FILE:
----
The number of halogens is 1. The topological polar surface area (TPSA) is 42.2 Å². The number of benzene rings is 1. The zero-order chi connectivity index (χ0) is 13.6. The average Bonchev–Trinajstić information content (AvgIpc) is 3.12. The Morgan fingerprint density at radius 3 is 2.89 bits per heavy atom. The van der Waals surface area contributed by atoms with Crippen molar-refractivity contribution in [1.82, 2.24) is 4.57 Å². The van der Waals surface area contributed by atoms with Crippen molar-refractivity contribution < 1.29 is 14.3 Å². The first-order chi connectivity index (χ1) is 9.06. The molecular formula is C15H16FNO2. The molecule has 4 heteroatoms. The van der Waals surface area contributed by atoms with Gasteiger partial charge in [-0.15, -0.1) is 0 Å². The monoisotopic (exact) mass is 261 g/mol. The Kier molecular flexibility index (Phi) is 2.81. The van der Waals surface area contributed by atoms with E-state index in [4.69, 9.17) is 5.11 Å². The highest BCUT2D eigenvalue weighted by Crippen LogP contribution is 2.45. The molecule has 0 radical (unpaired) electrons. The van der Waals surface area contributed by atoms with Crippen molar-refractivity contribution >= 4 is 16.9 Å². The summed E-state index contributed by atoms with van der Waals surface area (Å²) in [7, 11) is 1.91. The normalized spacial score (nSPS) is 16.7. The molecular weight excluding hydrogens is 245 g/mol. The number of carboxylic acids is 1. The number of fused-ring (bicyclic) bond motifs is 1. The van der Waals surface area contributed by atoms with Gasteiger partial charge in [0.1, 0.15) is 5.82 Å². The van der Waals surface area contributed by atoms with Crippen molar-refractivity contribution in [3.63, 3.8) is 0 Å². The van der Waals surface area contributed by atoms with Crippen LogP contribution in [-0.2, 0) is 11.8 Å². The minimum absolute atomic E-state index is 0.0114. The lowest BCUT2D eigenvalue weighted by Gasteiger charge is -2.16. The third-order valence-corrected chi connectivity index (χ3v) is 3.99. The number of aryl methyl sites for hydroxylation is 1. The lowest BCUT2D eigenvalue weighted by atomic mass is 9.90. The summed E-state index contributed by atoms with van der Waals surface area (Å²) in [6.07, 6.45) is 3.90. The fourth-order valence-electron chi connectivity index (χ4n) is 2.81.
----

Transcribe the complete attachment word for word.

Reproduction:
The number of halogens is 1. The topological polar surface area (TPSA) is 42.2 Å². The number of benzene rings is 1. The zero-order chi connectivity index (χ0) is 13.6. The average Bonchev–Trinajstić information content (AvgIpc) is 3.12. The Morgan fingerprint density at radius 3 is 2.89 bits per heavy atom. The van der Waals surface area contributed by atoms with Crippen molar-refractivity contribution in [1.82, 2.24) is 4.57 Å². The van der Waals surface area contributed by atoms with Crippen molar-refractivity contribution < 1.29 is 14.3 Å². The first-order chi connectivity index (χ1) is 9.06. The molecular formula is C15H16FNO2. The molecule has 4 heteroatoms. The van der Waals surface area contributed by atoms with Gasteiger partial charge in [-0.15, -0.1) is 0 Å². The monoisotopic (exact) mass is 261 g/mol. The Kier molecular flexibility index (Phi) is 2.81. The van der Waals surface area contributed by atoms with E-state index in [4.69, 9.17) is 5.11 Å². The highest BCUT2D eigenvalue weighted by Crippen LogP contribution is 2.45. The molecule has 0 radical (unpaired) electrons. The van der Waals surface area contributed by atoms with Crippen molar-refractivity contribution >= 4 is 16.9 Å². The summed E-state index contributed by atoms with van der Waals surface area (Å²) in [7, 11) is 1.91. The normalized spacial score (nSPS) is 16.7. The molecular weight excluding hydrogens is 245 g/mol. The number of carboxylic acids is 1. The number of fused-ring (bicyclic) bond motifs is 1. The van der Waals surface area contributed by atoms with Gasteiger partial charge in [0.1, 0.15) is 5.82 Å². The van der Waals surface area contributed by atoms with Crippen molar-refractivity contribution in [3.63, 3.8) is 0 Å². The van der Waals surface area contributed by atoms with Crippen LogP contribution in [-0.2, 0) is 11.8 Å². The minimum absolute atomic E-state index is 0.0114. The lowest BCUT2D eigenvalue weighted by Gasteiger charge is -2.16. The third-order valence-corrected chi connectivity index (χ3v) is 3.99. The number of aryl methyl sites for hydroxylation is 1. The lowest BCUT2D eigenvalue weighted by atomic mass is 9.90. The summed E-state index contributed by atoms with van der Waals surface area (Å²) in [6.07, 6.45) is 3.90. The fourth-order valence-electron chi connectivity index (χ4n) is 2.81.